So, you know, you had this process of…these organizations are trying to figure out how do we move forward? They have years of on-premises infrastructure, all the customizations of third party tools, and things they’ve built out, which is just typical that we see for organizations. If you spent more than three, four years using SharePoint, then you most likely use it as this, your Swiss Army Knife solution where you went and kind of built it to meet your company needs. And it can be then difficult as you’re transitioning and trying to move away from owning your servers and infrastructure and having to manage all that with, you know, over to these…you’re consuming it as a service from the cloud. But we really didn’t have any data as to how many customers were being impacted by various issues. I mean, there’s, I think, you know, Rick, Bill, there’s no surprises out of the report, but it’s about putting numbers behind it to see what truly is the impact of some of these issues that we hear about, talk to customers on a constant basis.
Rick: Did you find if there’s a validation?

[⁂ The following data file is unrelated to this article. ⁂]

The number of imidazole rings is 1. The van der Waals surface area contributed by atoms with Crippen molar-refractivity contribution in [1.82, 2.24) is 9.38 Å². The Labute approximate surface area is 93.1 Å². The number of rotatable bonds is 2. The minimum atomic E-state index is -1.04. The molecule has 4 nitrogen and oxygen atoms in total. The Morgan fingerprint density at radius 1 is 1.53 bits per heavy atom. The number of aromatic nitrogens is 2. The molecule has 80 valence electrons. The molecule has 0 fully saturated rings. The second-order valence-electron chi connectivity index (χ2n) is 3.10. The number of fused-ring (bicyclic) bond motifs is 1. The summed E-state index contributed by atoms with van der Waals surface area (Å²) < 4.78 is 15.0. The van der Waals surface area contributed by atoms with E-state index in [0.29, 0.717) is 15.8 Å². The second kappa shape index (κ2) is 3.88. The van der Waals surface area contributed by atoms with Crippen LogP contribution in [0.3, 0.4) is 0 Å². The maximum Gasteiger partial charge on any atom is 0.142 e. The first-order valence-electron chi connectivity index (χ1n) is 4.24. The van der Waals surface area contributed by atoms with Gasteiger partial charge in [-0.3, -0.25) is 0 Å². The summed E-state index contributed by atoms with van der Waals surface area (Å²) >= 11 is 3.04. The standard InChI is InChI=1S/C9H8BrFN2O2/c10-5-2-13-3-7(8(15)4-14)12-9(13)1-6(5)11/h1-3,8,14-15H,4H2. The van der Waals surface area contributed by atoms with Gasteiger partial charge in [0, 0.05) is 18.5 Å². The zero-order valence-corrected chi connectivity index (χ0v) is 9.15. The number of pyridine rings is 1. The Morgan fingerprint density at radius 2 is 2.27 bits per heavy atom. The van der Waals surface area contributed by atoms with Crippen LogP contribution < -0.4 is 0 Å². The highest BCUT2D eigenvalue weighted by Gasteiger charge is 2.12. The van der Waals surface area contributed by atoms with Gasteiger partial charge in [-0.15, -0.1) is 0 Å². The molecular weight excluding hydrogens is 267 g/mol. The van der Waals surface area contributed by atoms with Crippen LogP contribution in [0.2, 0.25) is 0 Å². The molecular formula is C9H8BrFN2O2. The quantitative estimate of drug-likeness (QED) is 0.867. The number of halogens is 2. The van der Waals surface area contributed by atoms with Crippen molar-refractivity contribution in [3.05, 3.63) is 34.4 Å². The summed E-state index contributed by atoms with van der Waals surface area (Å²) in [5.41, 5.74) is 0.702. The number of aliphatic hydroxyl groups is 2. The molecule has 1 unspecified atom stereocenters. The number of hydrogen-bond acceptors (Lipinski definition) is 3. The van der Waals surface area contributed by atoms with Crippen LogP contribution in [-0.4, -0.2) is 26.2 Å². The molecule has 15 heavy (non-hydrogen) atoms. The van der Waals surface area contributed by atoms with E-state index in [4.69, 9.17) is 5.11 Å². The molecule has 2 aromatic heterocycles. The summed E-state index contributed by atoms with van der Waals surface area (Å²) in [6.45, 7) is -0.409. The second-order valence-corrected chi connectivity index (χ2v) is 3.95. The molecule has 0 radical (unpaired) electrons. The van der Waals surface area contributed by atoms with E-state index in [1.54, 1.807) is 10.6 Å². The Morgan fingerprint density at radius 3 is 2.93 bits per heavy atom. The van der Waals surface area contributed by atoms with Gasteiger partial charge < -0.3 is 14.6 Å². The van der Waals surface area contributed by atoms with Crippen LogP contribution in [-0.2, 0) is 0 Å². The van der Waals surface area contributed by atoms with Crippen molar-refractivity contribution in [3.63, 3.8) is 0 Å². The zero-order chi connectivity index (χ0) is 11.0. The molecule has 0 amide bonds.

Christian: …we learned things, but it was…there was a validation on all of that data. Sorry, Bill, I mean you talk on that too?
Bill: Yeah, I think it was…I think it absolutely validated some of what we already knew. And, you know, in most cases, one of the situations that you don’t wanna find yourself in is not knowing. And we have the luxury through several phases of the research, as you mentioned, both internal and external, in addition to the research that you had mentioned that have really validated where we are in respect to hybrid migration and cloud adoption today. So we’re able to pull those three together and determine the commonalities that exist across those. And for many customers, the area that still remains, a point of contention, or a barrier to adoption of cloud services is a concern related to security and compliance, predominantly, that could be governmental or regulatory compliance, that the customers are required to adhere to, in many cases, from a security perspective. At the end of the day, the cloud is more secure than on-premises. And it’s, you know, it’s one of those things that’s easy to say, but if you think about some of the capabilities that we have inside of Office 365, it’s difficult to match those, particularly on-premises.
So one of the things that we’ve invested in most recently is, really, if you think about OneDrive for Business, and you think about SharePoint and some of the recent investments, a lot of those have been centered on this concept of intelligence. Really bringing machine learning into the equation to help people discover information and collaborate more efficiently, in addition to automation and other capabilities, and intelligence, and so forth across our collaborative suite. But at the same time, we’ve taken those same intelligence capabilities and we’ve infused those into security and compliance, and great examples of which are advanced data governance and Threat Intelligence via Office 365.